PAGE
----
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This eBook from the Gutenberg Project consists of approximately 146 pages of information about Savva and the Life of Man.

TONY (trembling with fear)

Savva, shut up, or I am going to laugh.

SAVVA (unheeding)

The time has come!  The time has come!  Do you hear?  The earth is casting you out.  There is no place for you on earth.  No!  He is coming!  I see him!  He is coming, the free man!  He is being born in the flames!  He himself is fire and resolution!  An end to the earth of slaves!

TONY

Savva, shut up!

SAVVA (bending down to Tony)

Be prepared!  He is coming!  Do you hear his tread?  He is coming!  He is coming!

CURTAIN

THE FOURTH ACT

Near the monastery.  A broad road crosses the stage obliquely.  On the far side of the road is the river, beyond which opens a wide prospect of the surrounding country—­meadows, woods, and villages, with the crosses of the churches burning in the sun.  In the distance, at the right, where the mountain projects over a glistening bend of the river, is seen a part of the walls and the towers of the monastery.  On the near side of the road is a hilly elevation covered with trampled grass.  It is between five and six in the morning.  The sun is out.  The mist over the meadow is scattering slowly.

Now and then a pilgrim or group of pilgrims may be seen hurrying by on their way to the monastery.  Wagons carrying cripples and other monstrosities pass along the road.  The noise of thousands may be heard from the monastery.  The crowd is evidently moved by some joyous emotion.  No individual voices are heard, but it is as if one could feel the singing of the blind, the cries, and the quick, glad snatches of conversation.  The general effect is that of an elemental force.  The noise decreases at regular intervals, like a wave, and then the singing of the blind becomes distinctly audible.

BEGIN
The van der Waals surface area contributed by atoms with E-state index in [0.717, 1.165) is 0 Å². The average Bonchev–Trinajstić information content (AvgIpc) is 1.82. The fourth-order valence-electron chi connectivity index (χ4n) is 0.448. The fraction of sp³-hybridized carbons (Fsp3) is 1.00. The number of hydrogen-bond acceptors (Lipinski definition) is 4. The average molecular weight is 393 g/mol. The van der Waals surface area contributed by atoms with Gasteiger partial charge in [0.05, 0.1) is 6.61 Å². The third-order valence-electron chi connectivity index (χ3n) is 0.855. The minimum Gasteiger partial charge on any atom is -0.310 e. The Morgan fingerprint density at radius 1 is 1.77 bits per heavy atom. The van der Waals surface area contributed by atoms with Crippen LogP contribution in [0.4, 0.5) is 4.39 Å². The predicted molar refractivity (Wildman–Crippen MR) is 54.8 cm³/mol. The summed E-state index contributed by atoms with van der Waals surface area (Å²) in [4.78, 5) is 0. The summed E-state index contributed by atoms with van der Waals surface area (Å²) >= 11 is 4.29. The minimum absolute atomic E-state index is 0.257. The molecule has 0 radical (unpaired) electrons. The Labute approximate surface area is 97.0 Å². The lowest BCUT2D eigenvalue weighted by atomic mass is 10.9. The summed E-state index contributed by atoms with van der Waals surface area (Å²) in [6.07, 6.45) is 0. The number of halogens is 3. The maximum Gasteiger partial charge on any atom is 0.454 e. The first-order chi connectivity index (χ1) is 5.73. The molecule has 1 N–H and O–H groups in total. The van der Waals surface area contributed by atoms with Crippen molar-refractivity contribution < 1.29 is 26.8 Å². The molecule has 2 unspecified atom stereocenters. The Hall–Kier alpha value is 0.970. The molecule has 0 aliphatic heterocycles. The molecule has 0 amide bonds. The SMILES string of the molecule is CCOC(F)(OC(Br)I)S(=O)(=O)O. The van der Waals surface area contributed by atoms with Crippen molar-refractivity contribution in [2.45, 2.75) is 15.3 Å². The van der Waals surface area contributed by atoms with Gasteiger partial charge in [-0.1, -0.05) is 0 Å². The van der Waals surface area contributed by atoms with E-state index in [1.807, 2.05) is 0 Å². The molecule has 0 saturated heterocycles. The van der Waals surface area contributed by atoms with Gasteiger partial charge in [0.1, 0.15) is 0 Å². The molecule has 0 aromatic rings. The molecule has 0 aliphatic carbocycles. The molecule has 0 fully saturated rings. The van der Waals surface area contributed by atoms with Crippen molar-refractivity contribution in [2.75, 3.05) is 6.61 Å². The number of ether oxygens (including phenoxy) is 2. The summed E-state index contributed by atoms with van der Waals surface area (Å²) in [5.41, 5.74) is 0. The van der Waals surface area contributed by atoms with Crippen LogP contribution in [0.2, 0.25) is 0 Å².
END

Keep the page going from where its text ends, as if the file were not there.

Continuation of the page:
Lipa and the Young Friar appear on the near side of the road:  Lipa is sitting on the hillock, dressed as she was the night before, but her head is covered with a white scarf carelessly tied.  She is exhausted with joy and almost dropping off to sleep.  The Friar stands near her.  On his face there is a troubled, vacant look.  His movements are irresolute and aimless.  He tries to smile, but his smile is twisted and pitiful.  He is like a child who feels hurt without knowing the cause._

LIPA (untying her scarf)

Heavens, but this is splendid!  I should like to die here.  I can’t get enough of it.  Oh, it’s splendid, it’s splendid!

FRIAR (looking around)

Yes, it is splendid.  But I can’t stand it in there.  I can’t.  They push and jostle and press and jam.  They crushed the life out of one woman, absolutely crushed her.  She had a child with her.  I couldn’t look at it.  I—­I’ll go to the woods.

LIPA

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